ReSSA (3.0) is an interactive program used to assess the rotational and translational stability of slopes.Download
Program ReSSA is an interactive, graphically rich program, allowing the designer to explore various design options of reinforced and unreinforced earth slopes and embankments.
Here are some of the features of program ReSSA (3.0):
ReSSA can analyze stability of reinforced and unreinforced slopes and embankments considering circular failure surfaces (Bishop method) and two- and three-part wedge failure surfaces (Spencer method).
While in Results, using the mouse right-click function, the soil properties or reinforcement details can be changed so as to facilitate design.
An exclusion zone for slip surfaces can be specified to limit a search to ‘internal stability’, ‘external stability’, and more.
Data files generated by MSEW(3.0) or ReSlope(4.0) can be imported to ReSSA for in-depth global stability analysis. Elements such as connection strength generated in MSEW can be considered in ReSSA.
User can select any color for soils and reinforcements.
ReSSA can display color coded safety map, a powerful diagnostic tool for assessing the stability of the slope and for optimizing the reinforcement. It follows the procedure introduced by Baker and Leshchinsky, "Spatial distributions of Safety Factors," Journal of Geotechnical and Geoenvironmental Engineering, ASCE, 127 (2), 2001, 135-145.
Each dialog in ReSSA has its own extensive.
Units can be SI or English.
User can specify up to 25 layers of soil, each possessing different strength properties.
Complex geometry can be input using mouse functions.
Slopes are divided into three types: simplified, tiered and general. Simplified slope allows for quick input data but is limited to three soils. Tiered geometry allows for quick input of up to ten-tiered slopes, each defined by its height, inclination and offset. The number of soils in tiered geometry is limited to three. General geometry allows for input of detailed geometry and soil profile.
The effects of elements such as tension crack (depth specified), water pressure (either phreatic surface or piezometric heads), vertical and inclined surcharge loads, and seismicity can be considered.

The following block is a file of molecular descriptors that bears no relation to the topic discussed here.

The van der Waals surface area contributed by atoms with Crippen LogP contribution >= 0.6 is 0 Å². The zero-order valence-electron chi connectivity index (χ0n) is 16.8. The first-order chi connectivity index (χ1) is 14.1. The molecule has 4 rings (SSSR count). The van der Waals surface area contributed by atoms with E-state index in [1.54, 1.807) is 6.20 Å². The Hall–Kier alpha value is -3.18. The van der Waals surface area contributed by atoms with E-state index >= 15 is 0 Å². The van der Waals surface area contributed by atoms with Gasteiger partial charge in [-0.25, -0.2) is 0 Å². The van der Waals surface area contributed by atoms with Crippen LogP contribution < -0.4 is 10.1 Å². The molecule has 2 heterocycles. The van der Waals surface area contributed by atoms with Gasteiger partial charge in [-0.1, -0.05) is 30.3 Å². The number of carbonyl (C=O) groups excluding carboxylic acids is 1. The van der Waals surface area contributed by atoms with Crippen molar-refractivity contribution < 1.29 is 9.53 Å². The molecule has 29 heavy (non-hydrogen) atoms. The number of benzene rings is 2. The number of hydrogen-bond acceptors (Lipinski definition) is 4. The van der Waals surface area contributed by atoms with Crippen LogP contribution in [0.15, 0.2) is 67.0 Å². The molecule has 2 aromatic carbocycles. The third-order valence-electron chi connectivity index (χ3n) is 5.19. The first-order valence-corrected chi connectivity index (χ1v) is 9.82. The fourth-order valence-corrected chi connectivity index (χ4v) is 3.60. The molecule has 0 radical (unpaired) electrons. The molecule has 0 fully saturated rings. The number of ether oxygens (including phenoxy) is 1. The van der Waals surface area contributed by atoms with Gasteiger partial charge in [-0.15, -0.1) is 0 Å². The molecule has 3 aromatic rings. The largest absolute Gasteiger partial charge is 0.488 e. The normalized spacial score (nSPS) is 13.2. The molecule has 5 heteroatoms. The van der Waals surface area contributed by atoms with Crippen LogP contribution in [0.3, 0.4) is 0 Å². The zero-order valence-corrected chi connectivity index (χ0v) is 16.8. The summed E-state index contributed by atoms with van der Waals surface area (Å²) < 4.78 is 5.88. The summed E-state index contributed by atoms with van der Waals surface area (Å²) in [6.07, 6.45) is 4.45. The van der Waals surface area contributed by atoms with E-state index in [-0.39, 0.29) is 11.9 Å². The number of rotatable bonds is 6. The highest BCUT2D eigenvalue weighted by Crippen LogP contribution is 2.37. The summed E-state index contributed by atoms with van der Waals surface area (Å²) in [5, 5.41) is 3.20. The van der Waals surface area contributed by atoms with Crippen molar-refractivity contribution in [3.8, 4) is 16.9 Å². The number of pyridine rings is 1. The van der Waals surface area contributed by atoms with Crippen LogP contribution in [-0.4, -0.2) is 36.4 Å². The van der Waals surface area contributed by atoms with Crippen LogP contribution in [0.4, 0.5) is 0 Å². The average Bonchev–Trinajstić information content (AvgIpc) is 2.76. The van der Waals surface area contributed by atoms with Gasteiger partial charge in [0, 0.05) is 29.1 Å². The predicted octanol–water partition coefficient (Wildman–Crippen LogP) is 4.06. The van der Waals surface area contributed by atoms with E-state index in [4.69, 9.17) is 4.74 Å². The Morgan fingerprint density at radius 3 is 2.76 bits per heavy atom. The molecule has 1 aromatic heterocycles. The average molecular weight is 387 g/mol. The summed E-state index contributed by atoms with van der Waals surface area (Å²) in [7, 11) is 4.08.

Total stress, effective stress and mixed type analysis can be conducted. Total stress corresponds to undrained shear conditions; effective to drained; and mixed analysis corresponds to alternating layers of soil where some layers are likely to exhibit drained conditions at failure (e.g., gravel) while other layers are likely to fail under undrained conditions (e.g., clay).
ReSSA was specifically developed for convenient implementation of horizontal reinforcement layers. Either geosynthetic or metallic can be specified.
ReSSA allows for reduction factors (construction damage, aging and creep) associated with polymeric reinforcement. ReSSA can assess the corrosion of metallic reinforcement over the life span of the slope and implement its effects in calculations.
Up to five types of reinforcement in a section can be specified for a slope. Parameters such as strength, reduction factors (polymer), coverage ratio, and cross sectional area (metal) characterize each 'type' of reinforcement.
User can create unlimited databases, each with up to 100 different types of reinforcement, each saved under a different name. The database includes designated name of reinforcement, its strength and the relevant reduction factors. One can easily retrieve and modify this database. Data retrieved from the database can be overridden.
ReSSA calculates the pullout resistance along the rear- and front-end of each reinforcement layer automatically. Front-end pullout signifies a case in which the soil moves outward relative to the embedded reinforcement layer. As a result, ReSSA can assess potential surficial instability. ReSSA incorporates in the analysis the available strength at each intersection as dictated by the pullout resistance or the reinforcement long-term strength, whichever is smaller.
User can input the reinforcement resistance at its front-end. This parameter can signify the strength of connection to a facing unit. It cannot exceed the long-term strength of the reinforcement layer. Moving away from the face, ReSSA increases the specified reinforcement resistance according to the overburden pressure and the reinforcement-soil interaction parameters.